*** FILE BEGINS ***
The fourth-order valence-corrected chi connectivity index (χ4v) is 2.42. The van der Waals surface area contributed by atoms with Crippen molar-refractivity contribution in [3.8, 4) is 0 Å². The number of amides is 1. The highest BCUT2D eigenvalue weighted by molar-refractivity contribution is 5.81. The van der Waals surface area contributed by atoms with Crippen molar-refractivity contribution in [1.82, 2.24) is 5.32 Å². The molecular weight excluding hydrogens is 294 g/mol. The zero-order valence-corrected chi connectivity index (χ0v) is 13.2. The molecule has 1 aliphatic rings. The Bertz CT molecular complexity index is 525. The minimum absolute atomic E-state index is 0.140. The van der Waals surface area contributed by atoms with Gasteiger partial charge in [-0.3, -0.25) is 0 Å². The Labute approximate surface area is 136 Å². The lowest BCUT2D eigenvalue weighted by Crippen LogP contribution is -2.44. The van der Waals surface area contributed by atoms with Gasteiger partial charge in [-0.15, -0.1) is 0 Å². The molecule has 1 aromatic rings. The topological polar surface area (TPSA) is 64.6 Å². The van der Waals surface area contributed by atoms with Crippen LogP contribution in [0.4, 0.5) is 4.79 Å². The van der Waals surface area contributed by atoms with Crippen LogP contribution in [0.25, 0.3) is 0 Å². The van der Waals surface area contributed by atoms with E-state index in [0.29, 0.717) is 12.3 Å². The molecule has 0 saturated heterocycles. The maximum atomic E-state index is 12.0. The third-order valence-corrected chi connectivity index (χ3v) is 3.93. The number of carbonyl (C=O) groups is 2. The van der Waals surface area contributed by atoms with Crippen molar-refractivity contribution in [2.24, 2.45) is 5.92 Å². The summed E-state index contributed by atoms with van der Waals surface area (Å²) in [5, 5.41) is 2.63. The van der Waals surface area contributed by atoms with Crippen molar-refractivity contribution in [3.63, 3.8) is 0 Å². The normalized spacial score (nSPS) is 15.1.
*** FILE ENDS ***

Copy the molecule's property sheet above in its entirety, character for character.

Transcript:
The fourth-order valence-corrected chi connectivity index (χ4v) is 2.42. The van der Waals surface area contributed by atoms with Crippen molar-refractivity contribution in [3.8, 4) is 0 Å². The number of amides is 1. The highest BCUT2D eigenvalue weighted by molar-refractivity contribution is 5.81. The van der Waals surface area contributed by atoms with Crippen molar-refractivity contribution in [1.82, 2.24) is 5.32 Å². The molecular weight excluding hydrogens is 294 g/mol. The zero-order valence-corrected chi connectivity index (χ0v) is 13.2. The molecule has 1 aliphatic rings. The Bertz CT molecular complexity index is 525. The minimum absolute atomic E-state index is 0.140. The van der Waals surface area contributed by atoms with Gasteiger partial charge in [-0.3, -0.25) is 0 Å². The Labute approximate surface area is 136 Å². The lowest BCUT2D eigenvalue weighted by Crippen LogP contribution is -2.44. The van der Waals surface area contributed by atoms with Gasteiger partial charge in [-0.15, -0.1) is 0 Å². The molecule has 1 aromatic rings. The topological polar surface area (TPSA) is 64.6 Å². The van der Waals surface area contributed by atoms with Crippen LogP contribution in [0.4, 0.5) is 4.79 Å². The van der Waals surface area contributed by atoms with Crippen LogP contribution in [0.25, 0.3) is 0 Å². The van der Waals surface area contributed by atoms with E-state index in [0.29, 0.717) is 12.3 Å². The molecule has 0 saturated heterocycles. The maximum atomic E-state index is 12.0. The third-order valence-corrected chi connectivity index (χ3v) is 3.93. The number of carbonyl (C=O) groups is 2. The van der Waals surface area contributed by atoms with Crippen molar-refractivity contribution in [2.24, 2.45) is 5.92 Å². The summed E-state index contributed by atoms with van der Waals surface area (Å²) in [5, 5.41) is 2.63. The van der Waals surface area contributed by atoms with Crippen molar-refractivity contribution in [3.63, 3.8) is 0 Å². The normalized spacial score (nSPS) is 15.1.